These three tweets hint at Bitcoin’s future in financial services

April 30, 2015, 8:11 PM UTC
This picture taken on June 20, 2014, shows an entrance of La Maison du Bitcoin in Paris. AFP PHOTO / STEPHANE DE SAKUTIN (Photo credit should read STEPHANE DE SAKUTIN/AFP/Getty Images)
Photograph by Stephane de Sakutin — AFP/Getty Images

What happened on Wednesday night was a small sign that the Bitcoin boom continues unabated.

That night Circle, the startup that makes a “wallet” for digital currency, confirmed Fortune‘s reports of a new funding round. We, of course, dutifully tweeted the news.

That same night The Wall Street Journal spotted a tweet revealing that UBS, the financial services company, is looking to hire software developers to explore the block chain—the transaction-tracking technology that underpins Bitcoin—and “smart contracts,” computer programs that can automatically form, verify, and enforce agreements between parties.

The tweet, which challenged potential candidates to decrypt a message, came from Alex Batlin, the head of UBS’s new tech lab in London’s Canary Wharf. (Earlier this month the bank announced plans for the lab, which will specifically explore how the block chain can benefit its industry.) It’s not the first instance of the financial services industry showing support for digital currencies—the New York Stock Exchange recently invested in Coinbase, which just launched a Bitcoin exchange—but it’s a demonstration of continued investment and interest in the technology’s possibilities.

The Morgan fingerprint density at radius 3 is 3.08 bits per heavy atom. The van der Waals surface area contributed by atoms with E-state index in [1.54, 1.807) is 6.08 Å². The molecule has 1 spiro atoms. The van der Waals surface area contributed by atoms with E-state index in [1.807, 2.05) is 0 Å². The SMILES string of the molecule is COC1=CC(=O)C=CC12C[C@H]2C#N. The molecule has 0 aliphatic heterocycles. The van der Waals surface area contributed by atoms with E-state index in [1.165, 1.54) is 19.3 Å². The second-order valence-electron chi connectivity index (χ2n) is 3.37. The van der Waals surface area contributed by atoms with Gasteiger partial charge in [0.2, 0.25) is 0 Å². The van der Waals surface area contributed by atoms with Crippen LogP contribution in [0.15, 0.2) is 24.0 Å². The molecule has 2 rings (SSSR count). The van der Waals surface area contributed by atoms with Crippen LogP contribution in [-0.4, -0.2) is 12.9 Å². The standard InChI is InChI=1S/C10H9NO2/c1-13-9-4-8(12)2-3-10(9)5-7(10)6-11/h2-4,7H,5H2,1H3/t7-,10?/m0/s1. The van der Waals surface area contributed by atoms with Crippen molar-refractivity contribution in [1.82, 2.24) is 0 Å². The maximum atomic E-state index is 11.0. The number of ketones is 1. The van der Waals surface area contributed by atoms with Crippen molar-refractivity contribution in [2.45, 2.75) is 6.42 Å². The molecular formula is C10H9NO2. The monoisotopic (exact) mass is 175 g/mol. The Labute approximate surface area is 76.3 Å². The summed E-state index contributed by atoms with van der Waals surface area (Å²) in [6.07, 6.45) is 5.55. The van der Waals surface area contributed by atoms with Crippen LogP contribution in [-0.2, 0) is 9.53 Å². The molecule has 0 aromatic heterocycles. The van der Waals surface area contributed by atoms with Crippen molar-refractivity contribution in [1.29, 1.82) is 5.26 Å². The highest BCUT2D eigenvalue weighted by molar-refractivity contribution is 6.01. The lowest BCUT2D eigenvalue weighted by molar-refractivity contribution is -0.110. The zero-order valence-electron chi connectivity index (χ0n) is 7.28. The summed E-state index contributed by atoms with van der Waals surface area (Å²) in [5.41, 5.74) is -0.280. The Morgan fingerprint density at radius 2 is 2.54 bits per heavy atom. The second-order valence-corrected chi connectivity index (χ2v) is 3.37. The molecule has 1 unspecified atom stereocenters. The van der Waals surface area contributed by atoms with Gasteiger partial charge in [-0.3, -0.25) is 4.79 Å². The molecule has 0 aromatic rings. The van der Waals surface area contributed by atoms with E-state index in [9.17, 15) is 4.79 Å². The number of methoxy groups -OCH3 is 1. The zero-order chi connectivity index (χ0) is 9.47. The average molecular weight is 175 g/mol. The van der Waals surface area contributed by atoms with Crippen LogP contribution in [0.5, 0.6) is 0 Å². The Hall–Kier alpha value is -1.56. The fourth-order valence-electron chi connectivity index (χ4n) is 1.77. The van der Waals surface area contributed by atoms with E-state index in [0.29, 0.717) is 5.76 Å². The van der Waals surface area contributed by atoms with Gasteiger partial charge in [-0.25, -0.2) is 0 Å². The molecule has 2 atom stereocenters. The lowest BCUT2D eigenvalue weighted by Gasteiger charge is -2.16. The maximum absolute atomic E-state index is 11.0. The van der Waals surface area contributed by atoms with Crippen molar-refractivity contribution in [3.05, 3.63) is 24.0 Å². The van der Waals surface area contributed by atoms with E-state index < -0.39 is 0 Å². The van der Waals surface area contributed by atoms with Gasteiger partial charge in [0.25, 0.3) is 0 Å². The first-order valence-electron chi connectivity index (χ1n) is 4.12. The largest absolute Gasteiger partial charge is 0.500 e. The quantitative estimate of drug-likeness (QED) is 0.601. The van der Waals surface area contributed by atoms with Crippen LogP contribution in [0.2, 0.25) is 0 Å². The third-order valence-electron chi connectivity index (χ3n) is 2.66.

And on Wednesday night Ripple Labs, the parent company of digital payment protocol Ripple, published a tweet revealing that it was working on a pilot with Western Union, best known as a payments wire service. Ripple Labs confirmed the program to Fortune. Monica Long, the company’s vice president of marketing, added: “Financial institutions and networks use Ripple as a technology that powers real-time settlement in any currency to lower the cost of liquidity and compliance.”

Like Bitcoin, Ripple’s technology allows for digital payments and includes a ledger for transactions. Ripple has its own digital currency, but its payments network can be used to transfer any fiat or digital currency. That’s why Western Union is interested in a pilot program—on a system like Bitcoin or Ripple, a transaction takes mere minutes to complete and at a much lower cost than traditional money transfers.

All that, in the space of a few tweets.

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